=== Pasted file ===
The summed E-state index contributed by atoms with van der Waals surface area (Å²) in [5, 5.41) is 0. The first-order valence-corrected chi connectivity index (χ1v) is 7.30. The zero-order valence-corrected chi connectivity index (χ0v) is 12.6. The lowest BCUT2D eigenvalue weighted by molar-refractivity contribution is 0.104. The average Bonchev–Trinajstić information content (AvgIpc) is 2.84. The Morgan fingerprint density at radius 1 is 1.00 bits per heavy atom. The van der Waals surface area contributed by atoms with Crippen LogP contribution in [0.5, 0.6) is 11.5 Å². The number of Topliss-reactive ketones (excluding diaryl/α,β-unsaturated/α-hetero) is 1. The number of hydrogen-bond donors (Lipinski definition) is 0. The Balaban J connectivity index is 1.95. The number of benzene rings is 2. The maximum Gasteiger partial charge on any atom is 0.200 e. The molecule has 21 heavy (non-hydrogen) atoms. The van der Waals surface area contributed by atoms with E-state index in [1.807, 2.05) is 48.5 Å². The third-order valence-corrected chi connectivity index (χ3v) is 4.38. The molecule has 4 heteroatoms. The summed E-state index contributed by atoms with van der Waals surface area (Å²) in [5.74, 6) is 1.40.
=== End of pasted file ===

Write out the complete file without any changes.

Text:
The summed E-state index contributed by atoms with van der Waals surface area (Å²) in [5, 5.41) is 0. The first-order valence-corrected chi connectivity index (χ1v) is 7.30. The zero-order valence-corrected chi connectivity index (χ0v) is 12.6. The lowest BCUT2D eigenvalue weighted by molar-refractivity contribution is 0.104. The average Bonchev–Trinajstić information content (AvgIpc) is 2.84. The Morgan fingerprint density at radius 1 is 1.00 bits per heavy atom. The van der Waals surface area contributed by atoms with Crippen LogP contribution in [0.5, 0.6) is 11.5 Å². The number of Topliss-reactive ketones (excluding diaryl/α,β-unsaturated/α-hetero) is 1. The number of hydrogen-bond donors (Lipinski definition) is 0. The Balaban J connectivity index is 1.95. The number of benzene rings is 2. The maximum Gasteiger partial charge on any atom is 0.200 e. The molecule has 21 heavy (non-hydrogen) atoms. The van der Waals surface area contributed by atoms with E-state index in [1.807, 2.05) is 48.5 Å². The third-order valence-corrected chi connectivity index (χ3v) is 4.38. The molecule has 4 heteroatoms. The summed E-state index contributed by atoms with van der Waals surface area (Å²) in [5.74, 6) is 1.40.